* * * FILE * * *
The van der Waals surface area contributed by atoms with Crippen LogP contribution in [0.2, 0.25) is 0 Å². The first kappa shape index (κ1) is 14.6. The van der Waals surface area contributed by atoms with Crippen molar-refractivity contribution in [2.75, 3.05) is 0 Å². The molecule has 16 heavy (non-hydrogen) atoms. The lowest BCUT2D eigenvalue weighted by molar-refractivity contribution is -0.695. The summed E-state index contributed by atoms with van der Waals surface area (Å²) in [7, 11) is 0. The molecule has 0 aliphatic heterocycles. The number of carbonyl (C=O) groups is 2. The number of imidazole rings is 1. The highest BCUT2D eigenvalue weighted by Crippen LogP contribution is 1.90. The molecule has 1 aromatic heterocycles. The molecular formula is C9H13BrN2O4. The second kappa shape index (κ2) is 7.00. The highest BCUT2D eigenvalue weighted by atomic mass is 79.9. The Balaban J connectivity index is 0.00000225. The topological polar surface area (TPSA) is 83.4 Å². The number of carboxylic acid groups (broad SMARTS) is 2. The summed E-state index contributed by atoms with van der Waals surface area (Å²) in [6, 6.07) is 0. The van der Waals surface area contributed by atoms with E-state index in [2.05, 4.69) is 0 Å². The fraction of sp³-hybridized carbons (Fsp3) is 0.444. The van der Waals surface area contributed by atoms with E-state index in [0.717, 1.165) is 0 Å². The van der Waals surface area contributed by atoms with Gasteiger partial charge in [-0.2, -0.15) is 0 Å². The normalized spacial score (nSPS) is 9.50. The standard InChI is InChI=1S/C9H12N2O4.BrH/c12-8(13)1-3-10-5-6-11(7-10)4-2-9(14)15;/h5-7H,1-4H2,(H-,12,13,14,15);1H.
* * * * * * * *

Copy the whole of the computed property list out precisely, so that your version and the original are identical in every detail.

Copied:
The van der Waals surface area contributed by atoms with Crippen LogP contribution in [0.2, 0.25) is 0 Å². The first kappa shape index (κ1) is 14.6. The van der Waals surface area contributed by atoms with Crippen molar-refractivity contribution in [2.75, 3.05) is 0 Å². The molecule has 16 heavy (non-hydrogen) atoms. The lowest BCUT2D eigenvalue weighted by molar-refractivity contribution is -0.695. The summed E-state index contributed by atoms with van der Waals surface area (Å²) in [7, 11) is 0. The molecule has 0 aliphatic heterocycles. The number of carbonyl (C=O) groups is 2. The number of imidazole rings is 1. The highest BCUT2D eigenvalue weighted by Crippen LogP contribution is 1.90. The molecule has 1 aromatic heterocycles. The molecular formula is C9H13BrN2O4. The second kappa shape index (κ2) is 7.00. The highest BCUT2D eigenvalue weighted by atomic mass is 79.9. The Balaban J connectivity index is 0.00000225. The topological polar surface area (TPSA) is 83.4 Å². The number of carboxylic acid groups (broad SMARTS) is 2. The summed E-state index contributed by atoms with van der Waals surface area (Å²) in [6, 6.07) is 0. The van der Waals surface area contributed by atoms with E-state index in [2.05, 4.69) is 0 Å². The fraction of sp³-hybridized carbons (Fsp3) is 0.444. The van der Waals surface area contributed by atoms with E-state index in [0.717, 1.165) is 0 Å². The van der Waals surface area contributed by atoms with Gasteiger partial charge in [-0.2, -0.15) is 0 Å². The normalized spacial score (nSPS) is 9.50. The standard InChI is InChI=1S/C9H12N2O4.BrH/c12-8(13)1-3-10-5-6-11(7-10)4-2-9(14)15;/h5-7H,1-4H2,(H-,12,13,14,15);1H.